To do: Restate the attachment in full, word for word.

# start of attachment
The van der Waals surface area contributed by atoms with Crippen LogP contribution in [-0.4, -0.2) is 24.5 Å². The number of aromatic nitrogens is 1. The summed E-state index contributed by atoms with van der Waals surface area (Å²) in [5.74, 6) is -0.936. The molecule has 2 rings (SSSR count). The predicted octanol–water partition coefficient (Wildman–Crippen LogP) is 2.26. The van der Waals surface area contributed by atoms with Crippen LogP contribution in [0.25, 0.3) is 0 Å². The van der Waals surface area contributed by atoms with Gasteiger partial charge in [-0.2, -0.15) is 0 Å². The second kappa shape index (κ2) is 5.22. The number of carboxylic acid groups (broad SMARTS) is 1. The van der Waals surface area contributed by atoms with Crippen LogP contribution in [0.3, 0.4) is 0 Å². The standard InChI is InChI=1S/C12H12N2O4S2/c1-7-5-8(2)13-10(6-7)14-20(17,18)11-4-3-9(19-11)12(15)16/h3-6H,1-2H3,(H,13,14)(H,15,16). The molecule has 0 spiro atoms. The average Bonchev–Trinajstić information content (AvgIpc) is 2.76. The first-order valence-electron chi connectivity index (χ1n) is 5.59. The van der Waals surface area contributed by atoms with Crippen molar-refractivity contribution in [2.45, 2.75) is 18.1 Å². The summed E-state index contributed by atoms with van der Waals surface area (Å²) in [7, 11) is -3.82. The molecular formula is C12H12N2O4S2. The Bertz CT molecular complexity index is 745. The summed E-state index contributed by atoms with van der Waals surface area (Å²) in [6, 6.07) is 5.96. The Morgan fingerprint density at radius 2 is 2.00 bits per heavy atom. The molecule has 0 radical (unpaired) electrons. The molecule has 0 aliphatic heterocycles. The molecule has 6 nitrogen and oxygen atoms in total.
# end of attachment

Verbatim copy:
The van der Waals surface area contributed by atoms with Crippen LogP contribution in [-0.4, -0.2) is 24.5 Å². The number of aromatic nitrogens is 1. The summed E-state index contributed by atoms with van der Waals surface area (Å²) in [5.74, 6) is -0.936. The molecule has 2 rings (SSSR count). The predicted octanol–water partition coefficient (Wildman–Crippen LogP) is 2.26. The van der Waals surface area contributed by atoms with Crippen LogP contribution in [0.25, 0.3) is 0 Å². The van der Waals surface area contributed by atoms with Gasteiger partial charge in [-0.2, -0.15) is 0 Å². The second kappa shape index (κ2) is 5.22. The number of carboxylic acid groups (broad SMARTS) is 1. The van der Waals surface area contributed by atoms with Crippen LogP contribution in [0.3, 0.4) is 0 Å². The standard InChI is InChI=1S/C12H12N2O4S2/c1-7-5-8(2)13-10(6-7)14-20(17,18)11-4-3-9(19-11)12(15)16/h3-6H,1-2H3,(H,13,14)(H,15,16). The molecule has 0 spiro atoms. The average Bonchev–Trinajstić information content (AvgIpc) is 2.76. The first-order valence-electron chi connectivity index (χ1n) is 5.59. The van der Waals surface area contributed by atoms with Crippen molar-refractivity contribution in [2.45, 2.75) is 18.1 Å². The summed E-state index contributed by atoms with van der Waals surface area (Å²) in [7, 11) is -3.82. The molecular formula is C12H12N2O4S2. The Bertz CT molecular complexity index is 745. The summed E-state index contributed by atoms with van der Waals surface area (Å²) in [6, 6.07) is 5.96. The Morgan fingerprint density at radius 2 is 2.00 bits per heavy atom. The molecule has 0 radical (unpaired) electrons. The molecule has 0 aliphatic heterocycles. The molecule has 6 nitrogen and oxygen atoms in total.